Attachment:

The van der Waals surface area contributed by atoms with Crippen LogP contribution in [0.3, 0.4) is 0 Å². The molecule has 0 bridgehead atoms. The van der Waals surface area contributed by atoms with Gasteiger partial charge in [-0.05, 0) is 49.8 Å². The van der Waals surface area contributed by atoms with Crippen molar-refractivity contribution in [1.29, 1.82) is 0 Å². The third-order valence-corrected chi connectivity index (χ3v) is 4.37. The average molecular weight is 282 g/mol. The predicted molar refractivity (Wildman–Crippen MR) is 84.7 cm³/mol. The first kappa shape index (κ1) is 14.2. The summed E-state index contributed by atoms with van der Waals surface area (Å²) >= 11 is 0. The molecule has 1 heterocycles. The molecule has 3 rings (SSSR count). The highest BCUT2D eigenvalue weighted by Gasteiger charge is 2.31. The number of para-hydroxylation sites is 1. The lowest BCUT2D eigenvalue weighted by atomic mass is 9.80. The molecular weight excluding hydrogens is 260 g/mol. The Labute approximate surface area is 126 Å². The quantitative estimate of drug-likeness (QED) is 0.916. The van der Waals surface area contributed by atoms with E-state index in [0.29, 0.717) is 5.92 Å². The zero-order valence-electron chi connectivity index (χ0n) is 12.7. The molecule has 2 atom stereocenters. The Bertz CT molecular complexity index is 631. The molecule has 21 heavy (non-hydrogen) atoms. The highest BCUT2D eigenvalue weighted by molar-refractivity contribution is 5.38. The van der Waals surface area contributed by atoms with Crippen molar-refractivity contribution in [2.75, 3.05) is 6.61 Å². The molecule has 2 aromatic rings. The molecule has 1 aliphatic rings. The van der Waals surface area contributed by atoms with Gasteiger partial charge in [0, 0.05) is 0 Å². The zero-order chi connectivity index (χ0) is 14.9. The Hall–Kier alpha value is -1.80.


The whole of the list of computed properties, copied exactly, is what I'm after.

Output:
The van der Waals surface area contributed by atoms with Crippen LogP contribution in [0.3, 0.4) is 0 Å². The molecule has 0 bridgehead atoms. The van der Waals surface area contributed by atoms with Gasteiger partial charge in [-0.05, 0) is 49.8 Å². The van der Waals surface area contributed by atoms with Crippen molar-refractivity contribution in [1.29, 1.82) is 0 Å². The third-order valence-corrected chi connectivity index (χ3v) is 4.37. The average molecular weight is 282 g/mol. The predicted molar refractivity (Wildman–Crippen MR) is 84.7 cm³/mol. The first kappa shape index (κ1) is 14.2. The summed E-state index contributed by atoms with van der Waals surface area (Å²) >= 11 is 0. The molecule has 1 heterocycles. The molecule has 3 rings (SSSR count). The highest BCUT2D eigenvalue weighted by Gasteiger charge is 2.31. The number of para-hydroxylation sites is 1. The lowest BCUT2D eigenvalue weighted by atomic mass is 9.80. The molecular weight excluding hydrogens is 260 g/mol. The Labute approximate surface area is 126 Å². The quantitative estimate of drug-likeness (QED) is 0.916. The van der Waals surface area contributed by atoms with E-state index in [0.29, 0.717) is 5.92 Å². The zero-order valence-electron chi connectivity index (χ0n) is 12.7. The molecule has 2 atom stereocenters. The Bertz CT molecular complexity index is 631. The molecule has 21 heavy (non-hydrogen) atoms. The highest BCUT2D eigenvalue weighted by molar-refractivity contribution is 5.38. The van der Waals surface area contributed by atoms with Crippen molar-refractivity contribution in [2.75, 3.05) is 6.61 Å². The molecule has 2 aromatic rings. The molecule has 1 aliphatic rings. The van der Waals surface area contributed by atoms with Gasteiger partial charge in [0, 0.05) is 0 Å². The zero-order chi connectivity index (χ0) is 14.9. The Hall–Kier alpha value is -1.80.